George Washington, engraving after a portrait by John Trumbull, PR 052, Box 148.
George Washington, the Battle of Brooklyn, and a possible footnote on Alexander Hamilton
September 21, 2016

This post was written by Mariam Touba, Reference Librarian for Printed Collections. The drama of bravery, defeat, and successful retreat in 1776 will be on display as “The Battle of Brooklyn” exhibition opens at The New-York Historical Society this week.  This first major battle of the American Revolution remained seared in George Washington’s memory.  An…

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From the Lab: Conservation of a Pre-Revolutionary War Broadside
July 13, 2016

This post was written by Catherine Stephens, Enhanced Conservation Work Experience Assistant, Summer 2016. In Colonial America, broadsides were one of the fastest ways to spread news, rally support for a political cause, or to advertise for popular products and entertainments. These unassuming paper notices were printed in large quantities and were displayed publicly or…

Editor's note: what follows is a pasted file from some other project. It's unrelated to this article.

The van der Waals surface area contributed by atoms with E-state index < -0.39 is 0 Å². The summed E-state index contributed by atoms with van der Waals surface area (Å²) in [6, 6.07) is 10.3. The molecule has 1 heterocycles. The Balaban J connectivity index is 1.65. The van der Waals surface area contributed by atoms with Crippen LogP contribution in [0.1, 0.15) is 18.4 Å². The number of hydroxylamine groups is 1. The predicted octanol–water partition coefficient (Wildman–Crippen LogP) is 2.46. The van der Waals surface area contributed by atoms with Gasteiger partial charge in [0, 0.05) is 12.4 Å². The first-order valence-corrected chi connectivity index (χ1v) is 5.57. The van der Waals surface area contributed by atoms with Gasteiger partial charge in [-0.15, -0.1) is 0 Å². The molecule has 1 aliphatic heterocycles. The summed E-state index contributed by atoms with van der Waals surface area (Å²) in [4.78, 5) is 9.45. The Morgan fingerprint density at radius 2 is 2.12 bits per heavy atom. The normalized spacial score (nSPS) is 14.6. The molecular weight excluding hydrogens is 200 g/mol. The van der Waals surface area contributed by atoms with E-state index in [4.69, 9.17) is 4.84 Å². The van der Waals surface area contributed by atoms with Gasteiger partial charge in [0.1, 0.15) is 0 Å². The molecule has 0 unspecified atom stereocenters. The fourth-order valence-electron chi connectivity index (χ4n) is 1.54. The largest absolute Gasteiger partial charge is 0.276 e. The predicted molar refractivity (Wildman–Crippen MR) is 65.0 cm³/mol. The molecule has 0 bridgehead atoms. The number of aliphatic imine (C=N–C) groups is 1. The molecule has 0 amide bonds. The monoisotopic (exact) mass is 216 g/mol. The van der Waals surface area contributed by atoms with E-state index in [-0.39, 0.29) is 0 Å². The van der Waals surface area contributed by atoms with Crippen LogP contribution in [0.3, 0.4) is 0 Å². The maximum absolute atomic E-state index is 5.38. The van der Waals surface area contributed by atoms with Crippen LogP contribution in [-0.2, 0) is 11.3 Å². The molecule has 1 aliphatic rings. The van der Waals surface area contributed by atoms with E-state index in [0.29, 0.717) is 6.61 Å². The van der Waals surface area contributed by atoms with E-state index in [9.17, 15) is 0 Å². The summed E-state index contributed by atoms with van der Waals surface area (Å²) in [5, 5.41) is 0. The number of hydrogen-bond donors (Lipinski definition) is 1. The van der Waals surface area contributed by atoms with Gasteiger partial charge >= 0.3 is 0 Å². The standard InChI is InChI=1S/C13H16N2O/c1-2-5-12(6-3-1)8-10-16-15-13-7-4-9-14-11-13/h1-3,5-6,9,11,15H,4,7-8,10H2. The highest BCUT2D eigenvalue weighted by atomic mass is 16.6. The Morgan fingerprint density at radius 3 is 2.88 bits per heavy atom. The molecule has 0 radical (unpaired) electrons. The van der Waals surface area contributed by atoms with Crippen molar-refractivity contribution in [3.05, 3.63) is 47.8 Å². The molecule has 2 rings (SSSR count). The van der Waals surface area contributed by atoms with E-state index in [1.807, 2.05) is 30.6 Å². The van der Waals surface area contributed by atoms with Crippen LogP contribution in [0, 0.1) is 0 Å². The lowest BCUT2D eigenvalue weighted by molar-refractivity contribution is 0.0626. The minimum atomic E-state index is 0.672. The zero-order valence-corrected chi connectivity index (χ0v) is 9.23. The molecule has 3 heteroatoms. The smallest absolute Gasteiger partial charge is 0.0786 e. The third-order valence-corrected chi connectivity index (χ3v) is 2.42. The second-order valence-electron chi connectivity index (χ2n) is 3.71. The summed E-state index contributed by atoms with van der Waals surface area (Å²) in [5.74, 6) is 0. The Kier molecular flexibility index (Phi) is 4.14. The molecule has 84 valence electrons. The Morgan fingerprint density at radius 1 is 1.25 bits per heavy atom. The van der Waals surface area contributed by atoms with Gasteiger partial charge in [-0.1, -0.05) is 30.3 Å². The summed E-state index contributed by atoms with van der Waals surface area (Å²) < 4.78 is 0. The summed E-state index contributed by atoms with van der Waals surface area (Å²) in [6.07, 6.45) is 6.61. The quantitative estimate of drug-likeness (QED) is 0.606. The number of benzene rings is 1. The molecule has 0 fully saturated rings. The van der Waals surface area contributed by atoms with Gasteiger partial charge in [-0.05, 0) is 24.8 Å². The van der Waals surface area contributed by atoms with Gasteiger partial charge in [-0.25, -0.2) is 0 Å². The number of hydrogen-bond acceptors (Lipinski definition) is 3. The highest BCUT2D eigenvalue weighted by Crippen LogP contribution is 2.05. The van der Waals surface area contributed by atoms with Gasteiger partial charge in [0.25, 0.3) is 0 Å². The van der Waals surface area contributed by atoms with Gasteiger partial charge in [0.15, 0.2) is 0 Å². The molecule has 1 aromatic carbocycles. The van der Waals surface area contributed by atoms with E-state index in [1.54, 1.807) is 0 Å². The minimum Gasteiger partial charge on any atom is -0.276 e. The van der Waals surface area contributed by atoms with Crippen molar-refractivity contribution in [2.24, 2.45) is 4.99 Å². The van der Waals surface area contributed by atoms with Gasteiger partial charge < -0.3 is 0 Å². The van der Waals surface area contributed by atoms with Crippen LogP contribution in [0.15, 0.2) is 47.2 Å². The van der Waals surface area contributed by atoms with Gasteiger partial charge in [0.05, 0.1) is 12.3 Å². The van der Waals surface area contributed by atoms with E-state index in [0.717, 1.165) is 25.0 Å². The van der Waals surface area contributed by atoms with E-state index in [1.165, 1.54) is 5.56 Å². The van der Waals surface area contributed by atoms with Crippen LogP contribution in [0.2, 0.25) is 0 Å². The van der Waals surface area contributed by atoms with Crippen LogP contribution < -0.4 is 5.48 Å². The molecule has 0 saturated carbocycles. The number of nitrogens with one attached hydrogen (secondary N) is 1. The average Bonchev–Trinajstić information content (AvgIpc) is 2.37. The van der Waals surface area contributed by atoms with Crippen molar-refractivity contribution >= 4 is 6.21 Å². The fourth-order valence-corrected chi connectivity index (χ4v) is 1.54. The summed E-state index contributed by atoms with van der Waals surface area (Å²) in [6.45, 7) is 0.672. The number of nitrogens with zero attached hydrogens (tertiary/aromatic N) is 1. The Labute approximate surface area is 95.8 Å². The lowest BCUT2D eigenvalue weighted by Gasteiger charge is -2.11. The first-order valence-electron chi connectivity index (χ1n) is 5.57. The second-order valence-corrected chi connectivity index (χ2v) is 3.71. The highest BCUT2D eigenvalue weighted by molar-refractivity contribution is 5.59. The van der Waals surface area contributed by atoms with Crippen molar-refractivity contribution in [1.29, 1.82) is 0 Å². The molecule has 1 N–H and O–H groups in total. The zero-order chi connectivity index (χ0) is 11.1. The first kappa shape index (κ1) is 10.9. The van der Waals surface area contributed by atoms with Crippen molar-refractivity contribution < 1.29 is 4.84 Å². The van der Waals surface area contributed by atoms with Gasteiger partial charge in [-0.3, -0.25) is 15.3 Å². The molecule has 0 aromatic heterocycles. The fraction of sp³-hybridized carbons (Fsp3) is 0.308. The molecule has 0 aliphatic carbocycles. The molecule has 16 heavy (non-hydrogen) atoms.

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And then there were ten: Brooklyn’s Landmarked Dutch Houses
June 8, 2016

This post was written by Joseph Ditta, Reference Librarian for Printed Collections. In her 1945 book Old Dutch Houses of Brooklyn Maud Esther Dilliard (1888-1977) recorded the stories of “all the ancient dwellings” which were then in existence around the borough so “that their early owners, the founders of Kings County, [would] not be forgotten in the…

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The Everywhere Footprints of Captain John Montresor
December 18, 2013

This post was written by Mariam Touba, Reference Librarian for Printed Collections. Fictional works—movies, most memorably—depict characters like Forrest Gump or Woody Allen’s Zelig who manage to turn up at every major historical event alongside the world’s movers and shakers.  A nominee for such a real-life character in 18th-century America would be John Montresor. Unlike…

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